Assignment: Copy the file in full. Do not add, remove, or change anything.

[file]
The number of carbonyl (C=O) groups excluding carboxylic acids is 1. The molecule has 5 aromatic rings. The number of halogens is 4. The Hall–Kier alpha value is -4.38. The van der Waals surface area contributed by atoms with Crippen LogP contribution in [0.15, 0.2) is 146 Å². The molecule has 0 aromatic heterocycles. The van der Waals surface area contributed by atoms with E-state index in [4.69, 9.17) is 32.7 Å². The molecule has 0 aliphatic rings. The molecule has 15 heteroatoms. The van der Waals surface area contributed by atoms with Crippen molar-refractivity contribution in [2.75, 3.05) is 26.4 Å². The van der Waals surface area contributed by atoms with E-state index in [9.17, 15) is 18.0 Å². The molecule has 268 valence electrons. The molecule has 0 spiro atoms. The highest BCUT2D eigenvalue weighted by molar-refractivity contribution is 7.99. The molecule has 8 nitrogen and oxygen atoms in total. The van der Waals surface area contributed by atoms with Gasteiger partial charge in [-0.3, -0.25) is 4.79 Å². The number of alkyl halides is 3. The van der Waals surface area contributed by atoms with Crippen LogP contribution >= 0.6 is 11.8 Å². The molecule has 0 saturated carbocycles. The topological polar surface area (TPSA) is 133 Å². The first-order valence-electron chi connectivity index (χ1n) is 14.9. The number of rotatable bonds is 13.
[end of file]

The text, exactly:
The number of carbonyl (C=O) groups excluding carboxylic acids is 1. The molecule has 5 aromatic rings. The number of halogens is 4. The Hall–Kier alpha value is -4.38. The van der Waals surface area contributed by atoms with Crippen LogP contribution in [0.15, 0.2) is 146 Å². The molecule has 0 aromatic heterocycles. The van der Waals surface area contributed by atoms with E-state index in [4.69, 9.17) is 32.7 Å². The molecule has 0 aliphatic rings. The molecule has 15 heteroatoms. The van der Waals surface area contributed by atoms with Crippen molar-refractivity contribution in [2.75, 3.05) is 26.4 Å². The van der Waals surface area contributed by atoms with E-state index in [9.17, 15) is 18.0 Å². The molecule has 268 valence electrons. The molecule has 0 spiro atoms. The highest BCUT2D eigenvalue weighted by molar-refractivity contribution is 7.99. The molecule has 8 nitrogen and oxygen atoms in total. The van der Waals surface area contributed by atoms with Gasteiger partial charge in [-0.3, -0.25) is 4.79 Å². The number of alkyl halides is 3. The van der Waals surface area contributed by atoms with Crippen LogP contribution >= 0.6 is 11.8 Å². The molecule has 0 saturated carbocycles. The topological polar surface area (TPSA) is 133 Å². The first-order valence-electron chi connectivity index (χ1n) is 14.9. The number of rotatable bonds is 13.